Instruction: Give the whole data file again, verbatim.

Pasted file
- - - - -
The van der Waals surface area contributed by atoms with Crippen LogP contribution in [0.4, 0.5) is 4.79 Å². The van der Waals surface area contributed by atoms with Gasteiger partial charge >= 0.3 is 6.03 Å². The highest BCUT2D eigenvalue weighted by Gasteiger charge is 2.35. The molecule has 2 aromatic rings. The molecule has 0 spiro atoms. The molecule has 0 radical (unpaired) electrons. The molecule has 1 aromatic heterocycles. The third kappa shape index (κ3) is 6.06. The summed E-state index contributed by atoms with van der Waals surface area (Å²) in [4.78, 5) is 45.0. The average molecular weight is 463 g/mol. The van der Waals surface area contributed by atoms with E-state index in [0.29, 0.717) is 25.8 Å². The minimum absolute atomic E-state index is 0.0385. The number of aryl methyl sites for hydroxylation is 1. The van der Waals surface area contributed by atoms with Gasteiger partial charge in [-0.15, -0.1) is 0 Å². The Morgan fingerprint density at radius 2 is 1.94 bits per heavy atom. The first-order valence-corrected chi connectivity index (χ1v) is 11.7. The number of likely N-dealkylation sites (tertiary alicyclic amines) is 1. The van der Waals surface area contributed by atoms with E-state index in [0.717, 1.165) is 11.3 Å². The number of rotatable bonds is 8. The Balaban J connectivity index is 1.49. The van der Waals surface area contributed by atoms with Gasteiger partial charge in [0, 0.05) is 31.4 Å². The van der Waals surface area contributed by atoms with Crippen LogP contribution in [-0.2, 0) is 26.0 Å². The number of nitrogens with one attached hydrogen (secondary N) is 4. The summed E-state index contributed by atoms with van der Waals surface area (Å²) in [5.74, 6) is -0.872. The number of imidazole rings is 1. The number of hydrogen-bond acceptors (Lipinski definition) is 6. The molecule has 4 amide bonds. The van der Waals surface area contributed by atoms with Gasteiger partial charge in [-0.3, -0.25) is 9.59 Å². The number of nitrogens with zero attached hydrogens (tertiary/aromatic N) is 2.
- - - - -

The van der Waals surface area contributed by atoms with Crippen LogP contribution in [0.4, 0.5) is 4.79 Å². The van der Waals surface area contributed by atoms with Gasteiger partial charge >= 0.3 is 6.03 Å². The highest BCUT2D eigenvalue weighted by Gasteiger charge is 2.35. The molecule has 2 aromatic rings. The molecule has 0 spiro atoms. The molecule has 0 radical (unpaired) electrons. The molecule has 1 aromatic heterocycles. The third kappa shape index (κ3) is 6.06. The summed E-state index contributed by atoms with van der Waals surface area (Å²) in [4.78, 5) is 45.0. The average molecular weight is 463 g/mol. The van der Waals surface area contributed by atoms with E-state index in [0.29, 0.717) is 25.8 Å². The minimum absolute atomic E-state index is 0.0385. The number of aryl methyl sites for hydroxylation is 1. The van der Waals surface area contributed by atoms with Gasteiger partial charge in [-0.15, -0.1) is 0 Å². The Morgan fingerprint density at radius 2 is 1.94 bits per heavy atom. The first-order valence-corrected chi connectivity index (χ1v) is 11.7. The number of likely N-dealkylation sites (tertiary alicyclic amines) is 1. The van der Waals surface area contributed by atoms with E-state index in [0.717, 1.165) is 11.3 Å². The number of rotatable bonds is 8. The Balaban J connectivity index is 1.49. The van der Waals surface area contributed by atoms with Gasteiger partial charge in [0, 0.05) is 31.4 Å². The van der Waals surface area contributed by atoms with Crippen LogP contribution in [-0.2, 0) is 26.0 Å². The number of nitrogens with one attached hydrogen (secondary N) is 4. The summed E-state index contributed by atoms with van der Waals surface area (Å²) in [5.74, 6) is -0.872. The number of imidazole rings is 1. The number of hydrogen-bond acceptors (Lipinski definition) is 6. The molecule has 4 amide bonds. The van der Waals surface area contributed by atoms with Gasteiger partial charge in [-0.3, -0.25) is 9.59 Å². The number of nitrogens with zero attached hydrogens (tertiary/aromatic N) is 2.